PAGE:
Boom or Bust?
A recent BBC article stated that 2023 is on track to see the highest number of companies going bust since the financial crisis of 2009.
Recent research from insolvency firm Begbies Traynor concluded that ‘firms in critical financial distress’ jumped 25%, and insolvencies rose 10% from a year ago in the three months to the end of September 2023.
Such has been a result of rising costs, higher inflation and weaker consumer demand due to the cost of living crisis. Not only does this result in job losses, but it also potentially leaves a commercial landlord with an empty property to have to source a new occupier. This leads to marketing and holding costs (empty rates, insurance, etc) but also, potentially more significantly, repairs and redecoration costs. With no tenant to pursue dilapidations, any remedial works as a result of a former tenant not complying with their lease covenants will fall to the responsibility of the landlord. A tenant may have been in the property for decades with no ongoing maintenance works and a lack of ‘TLC’, leading to a landlord having a bill for thousands of pounds in order to relet the property.
As a result, I am seeing more landlords taking action to be better prepared for such a scenario. In some instances, I am seeing repair notices issued to tenants. An interim schedule of dilapidations may be served. Other examples include lease renewal negotiations where I am seeing landlords insist on a schedule of works being undertaken as part of any agreement. This may require a tenant to attend to certain works (for example, repair a defective roof, remedy any damp issues, repair rotten windows) during the first, say, 12 months of a lease. This ensures, at the very least, that the external fabric of the building is maintained, thus limiting the landlord’s cost exposure should a tenant fail.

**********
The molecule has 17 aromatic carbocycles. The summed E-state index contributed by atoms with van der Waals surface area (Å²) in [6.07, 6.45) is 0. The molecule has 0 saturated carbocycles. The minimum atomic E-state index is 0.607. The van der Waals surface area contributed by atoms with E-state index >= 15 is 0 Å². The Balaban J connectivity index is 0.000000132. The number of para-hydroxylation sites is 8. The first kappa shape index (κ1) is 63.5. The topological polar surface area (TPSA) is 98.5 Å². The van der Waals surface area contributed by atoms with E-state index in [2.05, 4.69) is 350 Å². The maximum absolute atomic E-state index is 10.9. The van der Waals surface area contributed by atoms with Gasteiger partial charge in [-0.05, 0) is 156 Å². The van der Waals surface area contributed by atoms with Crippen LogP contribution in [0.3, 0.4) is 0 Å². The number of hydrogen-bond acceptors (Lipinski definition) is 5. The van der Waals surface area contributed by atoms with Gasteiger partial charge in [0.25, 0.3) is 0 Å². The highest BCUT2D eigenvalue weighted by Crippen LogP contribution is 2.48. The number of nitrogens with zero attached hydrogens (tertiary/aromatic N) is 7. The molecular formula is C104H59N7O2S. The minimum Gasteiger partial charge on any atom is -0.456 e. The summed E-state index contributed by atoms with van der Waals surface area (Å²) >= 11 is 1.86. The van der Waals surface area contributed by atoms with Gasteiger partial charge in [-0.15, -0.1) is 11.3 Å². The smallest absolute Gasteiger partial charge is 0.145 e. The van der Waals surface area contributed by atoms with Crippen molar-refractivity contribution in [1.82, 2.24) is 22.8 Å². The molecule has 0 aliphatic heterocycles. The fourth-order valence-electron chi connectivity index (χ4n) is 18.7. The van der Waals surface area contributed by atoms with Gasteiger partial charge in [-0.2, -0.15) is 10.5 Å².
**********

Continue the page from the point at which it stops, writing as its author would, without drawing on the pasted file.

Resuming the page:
We have received instructions from both landlords and tenants to assist with such issues - whether advising a landlord on their potential options or assisting a tenant in reaching a sensible compromise.
If you require assistance in relation to the above matter or have any questions, please contact Neil Burridge email@example.com.
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